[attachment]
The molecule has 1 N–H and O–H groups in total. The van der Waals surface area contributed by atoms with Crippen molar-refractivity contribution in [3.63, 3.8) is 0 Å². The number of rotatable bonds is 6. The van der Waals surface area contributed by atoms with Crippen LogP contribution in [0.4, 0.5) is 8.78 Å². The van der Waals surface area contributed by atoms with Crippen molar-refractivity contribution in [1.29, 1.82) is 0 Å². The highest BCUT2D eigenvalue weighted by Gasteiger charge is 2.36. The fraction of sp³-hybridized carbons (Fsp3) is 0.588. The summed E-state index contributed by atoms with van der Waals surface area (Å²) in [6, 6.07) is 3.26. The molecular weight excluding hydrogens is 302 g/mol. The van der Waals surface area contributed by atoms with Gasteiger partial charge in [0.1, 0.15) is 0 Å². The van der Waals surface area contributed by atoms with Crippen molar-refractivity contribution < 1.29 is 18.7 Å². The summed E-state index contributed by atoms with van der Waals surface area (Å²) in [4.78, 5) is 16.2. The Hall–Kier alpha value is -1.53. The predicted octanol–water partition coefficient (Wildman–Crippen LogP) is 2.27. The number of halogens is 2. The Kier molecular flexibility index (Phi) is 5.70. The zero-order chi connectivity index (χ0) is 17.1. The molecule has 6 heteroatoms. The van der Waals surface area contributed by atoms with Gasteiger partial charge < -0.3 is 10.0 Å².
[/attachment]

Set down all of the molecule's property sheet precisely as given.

The molecule has 1 N–H and O–H groups in total. The van der Waals surface area contributed by atoms with Crippen molar-refractivity contribution in [3.63, 3.8) is 0 Å². The number of rotatable bonds is 6. The van der Waals surface area contributed by atoms with Crippen LogP contribution in [0.4, 0.5) is 8.78 Å². The van der Waals surface area contributed by atoms with Crippen molar-refractivity contribution in [1.29, 1.82) is 0 Å². The highest BCUT2D eigenvalue weighted by Gasteiger charge is 2.36. The fraction of sp³-hybridized carbons (Fsp3) is 0.588. The summed E-state index contributed by atoms with van der Waals surface area (Å²) in [6, 6.07) is 3.26. The molecular weight excluding hydrogens is 302 g/mol. The van der Waals surface area contributed by atoms with Gasteiger partial charge in [0.1, 0.15) is 0 Å². The van der Waals surface area contributed by atoms with Crippen molar-refractivity contribution < 1.29 is 18.7 Å². The summed E-state index contributed by atoms with van der Waals surface area (Å²) in [4.78, 5) is 16.2. The Hall–Kier alpha value is -1.53. The predicted octanol–water partition coefficient (Wildman–Crippen LogP) is 2.27. The number of halogens is 2. The Kier molecular flexibility index (Phi) is 5.70. The zero-order chi connectivity index (χ0) is 17.1. The molecule has 6 heteroatoms. The van der Waals surface area contributed by atoms with Gasteiger partial charge < -0.3 is 10.0 Å².